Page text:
1. PROMOTION: Big Bazaar has huge promotion budgets. The overarching goal of all ads is to persuade consumers to buy in quantity. There are two sorts of huge bazaars promoting tactics. 

 

The first is advertising, which promotes the brand and raises public awareness of it. It is not intended to promote individual stores, but rather to promote Big Bazaar as a low-cost shopping choice.  

 

The business has been promoted on TV, at road shows, and has launched a reality show-style advertising campaign called "The Big Bazaar Challenge." 

 

Promotions such as "Sabse Sasta Din" (Cheapest Day) are a very effective method for achieving good outcomes. Goods in categories such as furniture, electronics, kitchenware, clothes, and food products are available at the lowest possible costs, with enticing promotional programs.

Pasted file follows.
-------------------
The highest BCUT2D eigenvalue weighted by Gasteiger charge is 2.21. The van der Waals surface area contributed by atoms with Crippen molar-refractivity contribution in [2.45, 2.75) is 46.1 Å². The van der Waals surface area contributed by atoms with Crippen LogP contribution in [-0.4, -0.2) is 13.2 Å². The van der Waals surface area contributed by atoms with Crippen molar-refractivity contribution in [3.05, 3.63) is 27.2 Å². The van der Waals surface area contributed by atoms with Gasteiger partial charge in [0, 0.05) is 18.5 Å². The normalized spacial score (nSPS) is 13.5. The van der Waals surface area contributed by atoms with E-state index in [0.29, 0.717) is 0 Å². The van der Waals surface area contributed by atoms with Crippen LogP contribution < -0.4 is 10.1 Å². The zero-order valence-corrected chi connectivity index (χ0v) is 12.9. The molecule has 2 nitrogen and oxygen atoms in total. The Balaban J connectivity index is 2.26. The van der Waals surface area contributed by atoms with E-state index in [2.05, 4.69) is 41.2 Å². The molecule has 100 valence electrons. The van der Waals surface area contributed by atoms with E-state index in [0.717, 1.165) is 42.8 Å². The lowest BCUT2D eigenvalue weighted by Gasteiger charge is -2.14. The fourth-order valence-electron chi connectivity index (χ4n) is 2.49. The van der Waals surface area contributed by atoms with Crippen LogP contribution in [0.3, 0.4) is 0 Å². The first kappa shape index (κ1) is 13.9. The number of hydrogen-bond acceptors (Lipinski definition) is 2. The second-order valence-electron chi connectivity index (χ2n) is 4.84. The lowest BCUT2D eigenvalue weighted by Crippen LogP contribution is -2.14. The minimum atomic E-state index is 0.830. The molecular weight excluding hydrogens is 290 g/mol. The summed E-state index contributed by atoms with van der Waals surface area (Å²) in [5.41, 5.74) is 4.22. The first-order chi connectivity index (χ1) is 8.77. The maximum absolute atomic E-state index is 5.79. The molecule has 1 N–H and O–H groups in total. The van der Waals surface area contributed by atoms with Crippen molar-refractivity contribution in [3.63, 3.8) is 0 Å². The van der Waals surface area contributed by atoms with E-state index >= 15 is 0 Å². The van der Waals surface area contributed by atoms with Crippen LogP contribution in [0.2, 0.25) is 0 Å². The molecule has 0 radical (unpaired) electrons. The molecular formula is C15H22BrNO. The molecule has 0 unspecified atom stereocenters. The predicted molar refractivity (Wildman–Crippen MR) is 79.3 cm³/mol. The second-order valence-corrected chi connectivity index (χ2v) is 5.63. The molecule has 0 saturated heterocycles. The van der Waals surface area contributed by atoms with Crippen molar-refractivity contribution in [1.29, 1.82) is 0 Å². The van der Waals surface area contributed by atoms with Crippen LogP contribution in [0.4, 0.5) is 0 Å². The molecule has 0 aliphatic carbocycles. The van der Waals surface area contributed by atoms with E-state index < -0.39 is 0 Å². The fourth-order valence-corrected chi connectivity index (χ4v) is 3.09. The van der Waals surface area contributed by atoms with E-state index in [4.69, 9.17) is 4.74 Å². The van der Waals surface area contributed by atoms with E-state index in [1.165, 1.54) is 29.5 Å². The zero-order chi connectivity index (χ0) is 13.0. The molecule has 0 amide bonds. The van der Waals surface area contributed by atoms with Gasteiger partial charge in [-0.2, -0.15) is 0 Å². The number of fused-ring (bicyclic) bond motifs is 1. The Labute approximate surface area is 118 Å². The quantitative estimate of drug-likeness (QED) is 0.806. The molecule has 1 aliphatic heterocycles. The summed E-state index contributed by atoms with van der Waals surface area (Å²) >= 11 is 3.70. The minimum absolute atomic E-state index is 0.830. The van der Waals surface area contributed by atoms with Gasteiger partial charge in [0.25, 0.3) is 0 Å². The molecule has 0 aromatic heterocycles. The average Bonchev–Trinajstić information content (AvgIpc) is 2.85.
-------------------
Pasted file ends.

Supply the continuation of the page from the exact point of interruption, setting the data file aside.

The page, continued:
Marketing Strategy of Big Bazaar

 

Big Bazaar has introduced a new marketing approach based on guerrilla marketing. Guerrilla marketing warfare techniques are a form of marketing warfare strategy that consists of a long succession of tiny strikes that employ surprise and hit-and-run tactics to wear down the adversary. 

 

Attack, withdraw, and hide, then repeat until the competition goes on to other markets. Guerrilla forces are organized into tiny units that assault the target at its weak points. In today's world of fierce rivalry, corporations adopt an extension of the same marketing technique.